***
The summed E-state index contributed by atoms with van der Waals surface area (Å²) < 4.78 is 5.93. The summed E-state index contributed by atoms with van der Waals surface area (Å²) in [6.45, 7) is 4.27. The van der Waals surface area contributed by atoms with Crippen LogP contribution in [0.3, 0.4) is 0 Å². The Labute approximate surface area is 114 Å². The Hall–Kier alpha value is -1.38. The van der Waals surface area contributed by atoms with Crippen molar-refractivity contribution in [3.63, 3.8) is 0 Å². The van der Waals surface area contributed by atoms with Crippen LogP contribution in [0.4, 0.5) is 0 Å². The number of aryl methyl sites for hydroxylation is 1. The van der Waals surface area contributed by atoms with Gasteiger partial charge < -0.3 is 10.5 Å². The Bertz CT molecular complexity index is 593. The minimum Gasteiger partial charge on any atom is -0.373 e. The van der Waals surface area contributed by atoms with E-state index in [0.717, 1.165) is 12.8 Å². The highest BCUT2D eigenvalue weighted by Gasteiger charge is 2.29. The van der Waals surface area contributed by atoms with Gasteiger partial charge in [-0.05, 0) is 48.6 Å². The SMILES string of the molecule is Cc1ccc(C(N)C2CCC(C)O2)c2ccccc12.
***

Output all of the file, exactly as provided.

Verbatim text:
The summed E-state index contributed by atoms with van der Waals surface area (Å²) < 4.78 is 5.93. The summed E-state index contributed by atoms with van der Waals surface area (Å²) in [6.45, 7) is 4.27. The van der Waals surface area contributed by atoms with Crippen LogP contribution in [0.3, 0.4) is 0 Å². The Labute approximate surface area is 114 Å². The Hall–Kier alpha value is -1.38. The van der Waals surface area contributed by atoms with Crippen molar-refractivity contribution in [3.63, 3.8) is 0 Å². The van der Waals surface area contributed by atoms with Crippen LogP contribution in [0.4, 0.5) is 0 Å². The number of aryl methyl sites for hydroxylation is 1. The van der Waals surface area contributed by atoms with Gasteiger partial charge < -0.3 is 10.5 Å². The Bertz CT molecular complexity index is 593. The minimum Gasteiger partial charge on any atom is -0.373 e. The van der Waals surface area contributed by atoms with E-state index in [0.717, 1.165) is 12.8 Å². The highest BCUT2D eigenvalue weighted by Gasteiger charge is 2.29. The van der Waals surface area contributed by atoms with Gasteiger partial charge in [-0.05, 0) is 48.6 Å². The SMILES string of the molecule is Cc1ccc(C(N)C2CCC(C)O2)c2ccccc12.